Ship-Shape and Bristol Fashion
5th December 2018
Bristol’s prominence as one of the major British port cities of the 18th century is echoed in its artistic production of the time. Like its northerly cousin Liverpool, ceramics factories benefitted from the demands of a cosmopolitan class who wanted to entertain guests at tea and dinner, aided by the best porcelain. The aptly-named Richard Champion was born into a Quaker family and achieved considerable success as a businessman trading with the Colonies in the Caribbean and America, before he met William Cookworthy of the Plymouth Porcelain Company. Cookworthy was the only British potter making patented hard-paste porcelain at the time. He asked Champion to manage his factory after it was moved to Bristol, and Champion eventually bought his boss out in 1774.
Demand for porcelain from any of the South West factories of the period is always high due to their quality and scarcity. This was in evidence at Clevedon Salerooms on 22nd November, when a superb jug from the Champion factory was offered for sale from a local estate. Its recent history could be traced back to exhibitions in the late 1970s and early 1980s with the highly-respected dealer Albert Amor, according to the numerous labels beneath. It duly sold at the upper end of the estimate, for £1,400, highlighting the continuing demand for the very best antiques.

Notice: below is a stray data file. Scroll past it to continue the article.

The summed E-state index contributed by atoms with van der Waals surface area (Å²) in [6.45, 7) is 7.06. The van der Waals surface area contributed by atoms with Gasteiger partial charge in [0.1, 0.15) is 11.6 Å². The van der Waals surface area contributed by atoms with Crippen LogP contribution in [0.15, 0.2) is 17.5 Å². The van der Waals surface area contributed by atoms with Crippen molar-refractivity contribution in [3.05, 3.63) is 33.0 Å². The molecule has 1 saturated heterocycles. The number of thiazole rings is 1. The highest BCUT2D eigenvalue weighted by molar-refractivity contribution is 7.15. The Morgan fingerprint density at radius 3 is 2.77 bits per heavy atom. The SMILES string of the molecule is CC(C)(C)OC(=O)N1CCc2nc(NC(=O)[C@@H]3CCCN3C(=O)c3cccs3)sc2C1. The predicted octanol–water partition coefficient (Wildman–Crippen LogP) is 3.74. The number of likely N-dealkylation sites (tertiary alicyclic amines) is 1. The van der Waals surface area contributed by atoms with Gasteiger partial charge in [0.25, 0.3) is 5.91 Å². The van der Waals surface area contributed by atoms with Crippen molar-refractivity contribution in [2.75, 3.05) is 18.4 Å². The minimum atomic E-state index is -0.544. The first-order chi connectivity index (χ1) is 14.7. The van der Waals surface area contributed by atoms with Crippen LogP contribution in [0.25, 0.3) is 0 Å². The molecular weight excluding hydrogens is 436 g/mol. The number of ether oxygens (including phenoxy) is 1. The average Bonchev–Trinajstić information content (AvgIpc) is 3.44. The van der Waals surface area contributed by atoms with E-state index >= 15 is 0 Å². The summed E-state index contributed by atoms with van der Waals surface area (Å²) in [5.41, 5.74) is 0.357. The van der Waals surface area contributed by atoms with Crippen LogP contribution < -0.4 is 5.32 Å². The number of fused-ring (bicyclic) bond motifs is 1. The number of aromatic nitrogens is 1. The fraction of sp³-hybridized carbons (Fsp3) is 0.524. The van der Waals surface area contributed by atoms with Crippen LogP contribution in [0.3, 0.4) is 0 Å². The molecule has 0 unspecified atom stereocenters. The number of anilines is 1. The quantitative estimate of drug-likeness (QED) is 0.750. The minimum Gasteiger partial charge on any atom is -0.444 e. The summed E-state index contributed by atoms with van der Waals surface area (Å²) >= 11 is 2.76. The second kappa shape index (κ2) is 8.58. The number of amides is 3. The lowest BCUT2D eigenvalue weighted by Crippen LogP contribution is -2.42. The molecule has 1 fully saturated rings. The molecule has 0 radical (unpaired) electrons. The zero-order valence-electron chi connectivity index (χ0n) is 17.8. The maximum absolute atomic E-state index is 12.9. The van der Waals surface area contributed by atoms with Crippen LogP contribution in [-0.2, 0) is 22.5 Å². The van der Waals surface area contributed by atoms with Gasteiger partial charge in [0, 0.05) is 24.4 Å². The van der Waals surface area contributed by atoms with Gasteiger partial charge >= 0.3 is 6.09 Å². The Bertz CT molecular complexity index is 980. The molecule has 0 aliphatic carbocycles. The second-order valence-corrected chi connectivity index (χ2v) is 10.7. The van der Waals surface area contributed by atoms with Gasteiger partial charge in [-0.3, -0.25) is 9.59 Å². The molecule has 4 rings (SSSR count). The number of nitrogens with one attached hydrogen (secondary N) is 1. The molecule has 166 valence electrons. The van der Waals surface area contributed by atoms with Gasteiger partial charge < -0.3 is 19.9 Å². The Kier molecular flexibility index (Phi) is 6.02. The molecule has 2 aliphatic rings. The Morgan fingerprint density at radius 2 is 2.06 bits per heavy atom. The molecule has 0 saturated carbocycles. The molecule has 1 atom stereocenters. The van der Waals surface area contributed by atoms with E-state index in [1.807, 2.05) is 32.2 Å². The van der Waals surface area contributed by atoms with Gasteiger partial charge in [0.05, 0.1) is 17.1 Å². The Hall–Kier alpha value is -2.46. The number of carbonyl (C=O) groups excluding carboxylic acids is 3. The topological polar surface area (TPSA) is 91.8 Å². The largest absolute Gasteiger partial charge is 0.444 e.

‘Reel’ high prices at Clevedon Salerooms
Clevedon Salerooms held their second sale of the New Year on Thursday 23rd January at the Kenn Road Auction Centre. Top price of the day was paid for the best of a large collection of 16mm film reels which filled the back wall of the saleroom. Spilt into four lots, the best of these were competed for by online bidders and another in the room to a multiple-estimate £1,100. The other three lots amassed £770 total.